1911 Encyclopædia Britannica/Amaltheia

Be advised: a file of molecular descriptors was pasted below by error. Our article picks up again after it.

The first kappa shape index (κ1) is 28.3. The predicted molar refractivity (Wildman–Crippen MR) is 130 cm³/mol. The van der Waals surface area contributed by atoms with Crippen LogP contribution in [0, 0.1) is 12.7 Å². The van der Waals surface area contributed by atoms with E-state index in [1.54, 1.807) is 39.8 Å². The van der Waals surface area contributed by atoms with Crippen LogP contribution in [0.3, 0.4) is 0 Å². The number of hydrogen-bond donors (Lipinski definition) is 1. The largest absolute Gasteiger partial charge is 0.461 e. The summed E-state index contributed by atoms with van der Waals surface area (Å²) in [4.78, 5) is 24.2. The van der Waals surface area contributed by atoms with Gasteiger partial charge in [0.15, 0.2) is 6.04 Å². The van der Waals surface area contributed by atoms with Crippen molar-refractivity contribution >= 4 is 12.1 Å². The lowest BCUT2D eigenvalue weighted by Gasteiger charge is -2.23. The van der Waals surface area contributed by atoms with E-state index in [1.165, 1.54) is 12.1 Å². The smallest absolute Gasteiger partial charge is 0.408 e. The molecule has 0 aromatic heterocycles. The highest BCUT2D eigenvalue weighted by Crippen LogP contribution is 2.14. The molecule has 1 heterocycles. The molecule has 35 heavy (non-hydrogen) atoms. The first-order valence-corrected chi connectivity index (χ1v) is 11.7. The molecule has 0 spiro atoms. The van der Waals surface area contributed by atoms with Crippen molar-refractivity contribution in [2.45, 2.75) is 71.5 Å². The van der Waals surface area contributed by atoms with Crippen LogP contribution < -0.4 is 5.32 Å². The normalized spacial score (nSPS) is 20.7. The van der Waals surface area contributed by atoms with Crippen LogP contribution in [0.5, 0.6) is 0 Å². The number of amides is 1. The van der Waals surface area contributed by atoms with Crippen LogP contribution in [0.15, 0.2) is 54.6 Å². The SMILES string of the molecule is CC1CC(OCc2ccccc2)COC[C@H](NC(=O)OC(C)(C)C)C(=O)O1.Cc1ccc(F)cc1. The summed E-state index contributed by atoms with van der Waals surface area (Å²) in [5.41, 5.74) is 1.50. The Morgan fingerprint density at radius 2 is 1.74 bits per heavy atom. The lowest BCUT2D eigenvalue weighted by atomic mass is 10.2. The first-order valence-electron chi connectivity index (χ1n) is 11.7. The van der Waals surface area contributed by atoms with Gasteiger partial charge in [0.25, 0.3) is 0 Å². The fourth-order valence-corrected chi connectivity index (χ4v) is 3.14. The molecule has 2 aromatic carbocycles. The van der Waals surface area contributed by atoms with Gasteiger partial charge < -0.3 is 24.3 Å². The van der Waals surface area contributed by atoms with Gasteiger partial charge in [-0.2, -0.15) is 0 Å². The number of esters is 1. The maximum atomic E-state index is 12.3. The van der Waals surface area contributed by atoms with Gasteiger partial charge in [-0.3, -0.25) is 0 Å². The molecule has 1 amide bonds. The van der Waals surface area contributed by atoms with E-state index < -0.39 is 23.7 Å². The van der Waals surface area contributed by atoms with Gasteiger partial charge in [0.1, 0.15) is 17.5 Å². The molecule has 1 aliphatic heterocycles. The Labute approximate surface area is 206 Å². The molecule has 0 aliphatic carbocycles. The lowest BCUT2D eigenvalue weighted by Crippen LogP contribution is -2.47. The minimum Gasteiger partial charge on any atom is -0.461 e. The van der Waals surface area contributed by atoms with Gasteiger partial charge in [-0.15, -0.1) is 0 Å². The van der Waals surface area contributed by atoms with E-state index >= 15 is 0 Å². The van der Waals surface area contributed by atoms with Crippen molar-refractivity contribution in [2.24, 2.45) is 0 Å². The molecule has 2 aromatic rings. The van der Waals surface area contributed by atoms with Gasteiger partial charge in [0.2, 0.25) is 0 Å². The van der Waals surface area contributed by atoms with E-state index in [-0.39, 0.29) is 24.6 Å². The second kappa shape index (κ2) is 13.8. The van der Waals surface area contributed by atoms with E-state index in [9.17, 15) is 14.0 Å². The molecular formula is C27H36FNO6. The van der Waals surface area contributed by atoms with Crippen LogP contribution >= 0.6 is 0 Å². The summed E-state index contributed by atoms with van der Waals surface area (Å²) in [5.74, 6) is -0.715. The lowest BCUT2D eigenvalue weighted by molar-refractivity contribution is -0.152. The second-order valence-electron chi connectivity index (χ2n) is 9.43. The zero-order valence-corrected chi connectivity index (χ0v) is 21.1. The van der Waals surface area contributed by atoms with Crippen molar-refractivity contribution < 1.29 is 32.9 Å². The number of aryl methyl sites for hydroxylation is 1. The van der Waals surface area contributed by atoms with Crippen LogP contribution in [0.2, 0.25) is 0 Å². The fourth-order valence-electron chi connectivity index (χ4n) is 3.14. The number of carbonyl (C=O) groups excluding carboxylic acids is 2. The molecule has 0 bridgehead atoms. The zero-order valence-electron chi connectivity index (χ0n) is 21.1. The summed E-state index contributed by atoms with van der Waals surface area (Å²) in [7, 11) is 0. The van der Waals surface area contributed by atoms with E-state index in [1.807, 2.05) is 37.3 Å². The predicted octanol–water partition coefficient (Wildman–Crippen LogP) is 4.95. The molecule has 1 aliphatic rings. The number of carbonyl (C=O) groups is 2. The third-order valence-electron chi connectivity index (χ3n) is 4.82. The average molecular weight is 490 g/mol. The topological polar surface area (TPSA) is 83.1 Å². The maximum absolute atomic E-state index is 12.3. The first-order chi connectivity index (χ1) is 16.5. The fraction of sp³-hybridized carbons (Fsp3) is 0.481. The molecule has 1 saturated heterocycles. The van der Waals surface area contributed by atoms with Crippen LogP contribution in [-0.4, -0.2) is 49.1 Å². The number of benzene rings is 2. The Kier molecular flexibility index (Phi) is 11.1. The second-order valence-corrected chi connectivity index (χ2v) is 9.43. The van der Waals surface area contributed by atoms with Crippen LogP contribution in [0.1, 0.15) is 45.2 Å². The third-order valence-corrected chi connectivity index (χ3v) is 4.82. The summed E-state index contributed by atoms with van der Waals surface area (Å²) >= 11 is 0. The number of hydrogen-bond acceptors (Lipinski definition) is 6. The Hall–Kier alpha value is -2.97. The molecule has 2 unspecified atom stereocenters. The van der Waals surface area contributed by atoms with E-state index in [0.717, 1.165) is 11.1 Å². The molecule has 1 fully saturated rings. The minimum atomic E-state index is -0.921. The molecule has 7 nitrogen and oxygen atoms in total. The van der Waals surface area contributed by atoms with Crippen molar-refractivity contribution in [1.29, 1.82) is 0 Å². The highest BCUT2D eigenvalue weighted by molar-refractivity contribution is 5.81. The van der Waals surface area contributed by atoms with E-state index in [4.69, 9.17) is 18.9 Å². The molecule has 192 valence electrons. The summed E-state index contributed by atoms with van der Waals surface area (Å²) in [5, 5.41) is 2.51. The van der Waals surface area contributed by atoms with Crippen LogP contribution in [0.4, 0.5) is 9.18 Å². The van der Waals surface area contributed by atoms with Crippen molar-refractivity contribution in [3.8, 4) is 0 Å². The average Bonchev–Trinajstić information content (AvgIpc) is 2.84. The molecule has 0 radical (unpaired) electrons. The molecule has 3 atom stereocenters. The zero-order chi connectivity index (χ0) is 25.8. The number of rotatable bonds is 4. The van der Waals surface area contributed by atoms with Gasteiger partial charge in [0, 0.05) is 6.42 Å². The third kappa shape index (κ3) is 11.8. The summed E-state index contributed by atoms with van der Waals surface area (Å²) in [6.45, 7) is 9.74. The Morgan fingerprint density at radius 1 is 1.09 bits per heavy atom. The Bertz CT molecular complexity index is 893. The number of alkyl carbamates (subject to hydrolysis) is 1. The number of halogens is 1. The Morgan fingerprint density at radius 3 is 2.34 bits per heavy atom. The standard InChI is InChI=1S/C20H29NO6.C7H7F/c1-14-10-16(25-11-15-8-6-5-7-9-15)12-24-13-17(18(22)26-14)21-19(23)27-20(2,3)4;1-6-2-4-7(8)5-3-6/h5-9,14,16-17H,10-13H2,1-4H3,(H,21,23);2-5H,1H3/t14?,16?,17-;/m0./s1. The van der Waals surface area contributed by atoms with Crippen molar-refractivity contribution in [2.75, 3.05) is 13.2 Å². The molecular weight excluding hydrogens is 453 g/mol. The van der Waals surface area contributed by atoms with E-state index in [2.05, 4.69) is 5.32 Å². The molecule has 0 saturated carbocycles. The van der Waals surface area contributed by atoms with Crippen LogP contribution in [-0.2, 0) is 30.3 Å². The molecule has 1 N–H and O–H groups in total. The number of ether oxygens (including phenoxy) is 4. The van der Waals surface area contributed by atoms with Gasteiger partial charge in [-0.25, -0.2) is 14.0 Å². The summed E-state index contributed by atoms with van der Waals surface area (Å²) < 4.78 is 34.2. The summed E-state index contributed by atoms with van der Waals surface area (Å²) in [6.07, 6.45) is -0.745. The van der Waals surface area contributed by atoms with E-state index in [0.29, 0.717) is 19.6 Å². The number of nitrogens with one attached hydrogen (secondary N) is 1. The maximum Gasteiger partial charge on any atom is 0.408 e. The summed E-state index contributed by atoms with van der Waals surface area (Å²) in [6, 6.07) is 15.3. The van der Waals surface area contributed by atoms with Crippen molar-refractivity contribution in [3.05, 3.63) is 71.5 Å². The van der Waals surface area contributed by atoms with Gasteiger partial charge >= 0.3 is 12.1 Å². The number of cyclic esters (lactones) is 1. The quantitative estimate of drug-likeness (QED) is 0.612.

AMALTHEIA, in Greek mythology, the foster-mother of Zeus. She is sometimes represented as the goat which suckled the infant-god in a cave in Crete, sometimes as a nymph of uncertain parentage (daughter of Oceanus, Haemonius, Olen, Melisseus), who brought him up on the milk of a goat. This goat having broken off one of its horns, Amaltheia filled it with flowers and fruits and presented it to Zeus, who placed it together with the goat amongst the stars. According to another story, Zeus himself broke off the horn and gave it to Amaltheia, promising that it would supply whatever she desired in abundance. Amaltheia gave it to Achelous (her reputed brother), who exchanged it for his own horn which had been broken off in his contest with Heracles for the possession of Deianeira. According to ancient mythology, the owners of the horn were many and various. Speaking generally, it was regarded as the symbol of inexhaustible riches and plenty, and became the attribute of various divinities (Hades, Gaea, Demeter, Cybele, Hermes), and of rivers (the Nile) as fertilizers of the land. The term “horn of Amaltheia” is applied to a fertile district, and an estate belonging to Titus Pomponius Atticus was called Amaltheum. Cretan coins represent the infant Zeus being suckled by the goat; other Greek coins exhibit him suspended from its teats or carried in the arms of a nymph (Ovid, Fasti, v. 115; Metam. ix. 87).